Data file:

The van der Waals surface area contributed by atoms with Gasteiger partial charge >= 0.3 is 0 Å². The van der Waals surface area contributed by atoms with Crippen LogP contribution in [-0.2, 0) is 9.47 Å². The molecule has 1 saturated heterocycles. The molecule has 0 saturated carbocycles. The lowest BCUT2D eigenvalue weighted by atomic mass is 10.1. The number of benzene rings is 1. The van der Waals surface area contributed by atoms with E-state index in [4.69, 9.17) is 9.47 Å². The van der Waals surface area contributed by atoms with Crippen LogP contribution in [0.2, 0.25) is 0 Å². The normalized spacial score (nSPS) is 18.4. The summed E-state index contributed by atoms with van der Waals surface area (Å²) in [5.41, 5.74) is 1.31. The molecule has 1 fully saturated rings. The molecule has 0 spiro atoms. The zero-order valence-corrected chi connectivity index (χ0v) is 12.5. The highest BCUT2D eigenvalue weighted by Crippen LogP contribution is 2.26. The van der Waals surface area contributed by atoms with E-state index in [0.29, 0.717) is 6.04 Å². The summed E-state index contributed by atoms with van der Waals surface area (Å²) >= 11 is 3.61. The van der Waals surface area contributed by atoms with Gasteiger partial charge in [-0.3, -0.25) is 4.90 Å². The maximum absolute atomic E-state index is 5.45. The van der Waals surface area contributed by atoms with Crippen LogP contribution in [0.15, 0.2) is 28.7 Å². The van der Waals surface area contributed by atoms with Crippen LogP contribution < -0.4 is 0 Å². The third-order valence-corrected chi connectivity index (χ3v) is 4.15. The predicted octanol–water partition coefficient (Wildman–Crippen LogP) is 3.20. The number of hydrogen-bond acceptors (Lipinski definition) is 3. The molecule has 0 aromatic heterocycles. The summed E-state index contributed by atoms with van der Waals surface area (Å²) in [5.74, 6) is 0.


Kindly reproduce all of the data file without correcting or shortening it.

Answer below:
The van der Waals surface area contributed by atoms with Gasteiger partial charge >= 0.3 is 0 Å². The van der Waals surface area contributed by atoms with Crippen LogP contribution in [-0.2, 0) is 9.47 Å². The molecule has 1 saturated heterocycles. The molecule has 0 saturated carbocycles. The lowest BCUT2D eigenvalue weighted by atomic mass is 10.1. The number of benzene rings is 1. The van der Waals surface area contributed by atoms with E-state index in [4.69, 9.17) is 9.47 Å². The van der Waals surface area contributed by atoms with Crippen LogP contribution in [0.2, 0.25) is 0 Å². The normalized spacial score (nSPS) is 18.4. The summed E-state index contributed by atoms with van der Waals surface area (Å²) in [5.41, 5.74) is 1.31. The molecule has 1 fully saturated rings. The molecule has 0 spiro atoms. The zero-order valence-corrected chi connectivity index (χ0v) is 12.5. The highest BCUT2D eigenvalue weighted by Crippen LogP contribution is 2.26. The van der Waals surface area contributed by atoms with E-state index in [0.29, 0.717) is 6.04 Å². The summed E-state index contributed by atoms with van der Waals surface area (Å²) >= 11 is 3.61. The van der Waals surface area contributed by atoms with Gasteiger partial charge in [-0.3, -0.25) is 4.90 Å². The maximum absolute atomic E-state index is 5.45. The van der Waals surface area contributed by atoms with Crippen LogP contribution in [0.15, 0.2) is 28.7 Å². The van der Waals surface area contributed by atoms with Crippen LogP contribution < -0.4 is 0 Å². The third-order valence-corrected chi connectivity index (χ3v) is 4.15. The predicted octanol–water partition coefficient (Wildman–Crippen LogP) is 3.20. The number of hydrogen-bond acceptors (Lipinski definition) is 3. The molecule has 0 aromatic heterocycles. The summed E-state index contributed by atoms with van der Waals surface area (Å²) in [5.74, 6) is 0.